Some great replies. To be a little more detailed about my situation I would say this. When I say "speed" I guess I mean I've been working on things like starting transitions faster after the last shot of an array, trying to move faster between targets, trying to have my gun up as I come into visible targets, etc etc etc. I think my problem is that when I start pushing those things faster I am having a hard time slowing back down to see my sights. I seem to go ALL fast or ALL slow. I'd be a hell of a lot better if I could do everything fast, and then turn it down a notch when actually seeing my sights and then shooting. Its an all or none type of thing I'm having trouble with.



#17 aceinyerface

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Posted 04 March 2018 - 12:06 PM

There is a distance where you don’t need to see the sights at all to hit A’s on an open target, even if that is just an inch off the end of your barrel.

Go find the outer edge of that distance. Don’t you dare even slow down on that target presentation again, ever!

There is a distance where you just kinda need to see the front sight but not really the rear.

Go find the outer edge of that distance. Don’t stop moving but see a flash of the sights. Don’t ever stop again on that target presentation. Ever!

The rest is “I have to see a good sight picture”. Do what you have to there.
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#18 flyingpig

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Posted 04 March 2018 - 12:48 PM

The way you talk about stage hit factors leads me to believe you don't yet have a clear understanding of the scoring system.

There are no valid conclusions to be drawn from comparing stage hit factors from match to match, because every stage is different.

The statistics that you need to track over time are percentage of points shot and relative results over time against some other, better, and consistent competitor who shoots the same matches as you.

 

I was actually using the hit factor statement as simply kind of a reference point as to how much I was improving. Not meant as a literal statement.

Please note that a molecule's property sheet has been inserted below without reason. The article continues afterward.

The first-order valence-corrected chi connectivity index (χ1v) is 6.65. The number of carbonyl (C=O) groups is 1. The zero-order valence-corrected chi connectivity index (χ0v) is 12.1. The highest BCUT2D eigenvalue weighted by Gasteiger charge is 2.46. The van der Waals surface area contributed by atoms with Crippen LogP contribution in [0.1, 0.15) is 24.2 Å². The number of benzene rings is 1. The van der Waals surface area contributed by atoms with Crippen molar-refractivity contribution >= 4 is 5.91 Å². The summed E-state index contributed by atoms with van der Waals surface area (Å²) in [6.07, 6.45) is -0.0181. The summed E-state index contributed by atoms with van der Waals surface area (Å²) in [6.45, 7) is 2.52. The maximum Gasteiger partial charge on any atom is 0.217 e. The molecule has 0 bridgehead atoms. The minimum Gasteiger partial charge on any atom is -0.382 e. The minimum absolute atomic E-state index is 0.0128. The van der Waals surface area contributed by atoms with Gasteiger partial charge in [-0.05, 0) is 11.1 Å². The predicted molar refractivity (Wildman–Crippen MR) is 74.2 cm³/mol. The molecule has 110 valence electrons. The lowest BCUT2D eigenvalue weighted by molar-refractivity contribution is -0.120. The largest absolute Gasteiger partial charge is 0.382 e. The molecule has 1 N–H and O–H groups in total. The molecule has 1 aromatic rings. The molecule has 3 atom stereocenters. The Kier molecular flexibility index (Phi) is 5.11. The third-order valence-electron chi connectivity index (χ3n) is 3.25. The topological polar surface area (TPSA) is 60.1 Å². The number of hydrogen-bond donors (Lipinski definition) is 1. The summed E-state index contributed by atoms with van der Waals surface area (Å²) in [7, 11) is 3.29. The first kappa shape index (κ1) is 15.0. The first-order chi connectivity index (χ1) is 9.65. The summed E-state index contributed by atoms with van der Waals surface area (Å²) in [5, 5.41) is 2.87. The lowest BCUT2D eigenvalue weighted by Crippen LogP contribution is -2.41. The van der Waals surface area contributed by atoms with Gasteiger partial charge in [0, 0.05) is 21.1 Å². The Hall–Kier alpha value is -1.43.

#19 Peally

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Posted 04 March 2018 - 03:42 PM

Shoot a good drill with what you consider acceptable hits. Do it faster and more accurately. Rinse and repeat.

#20 GooldMember

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Posted 05 March 2018 - 10:19 AM

This is one of the simplest games ever. Really, it is. Practice shooting things in the middle. Then practice shooting things in the middle, quicker. Just like I told you in your intro thread:

Since most people go through the typical "not accurate, not fast -> very accurate, not fast -> not accurate, kinda fast -> not accurate, blazing fast -> mostly accurate, mostly fast" cycle. Short circuit that and you will efficiently be laying hate on your compatriots and blazing classifiers like a pro. 

 

Set up a drill and shoot it for us, then report back on what you are performing it in. I want you to set up an El Prez. 10 yards, 1 yard separating them, just like the classifier calls for. Shoot this drill as you would in a match, use that HF as your benchmark. Every time you go to the range after this, set up an El Prez at the beginning (you will probably have 3 target stands out there anyway) and shoot it, and compare your HF to your benchmark. As you improve, you will shoot things more in the middle and quicker, aka better HFs.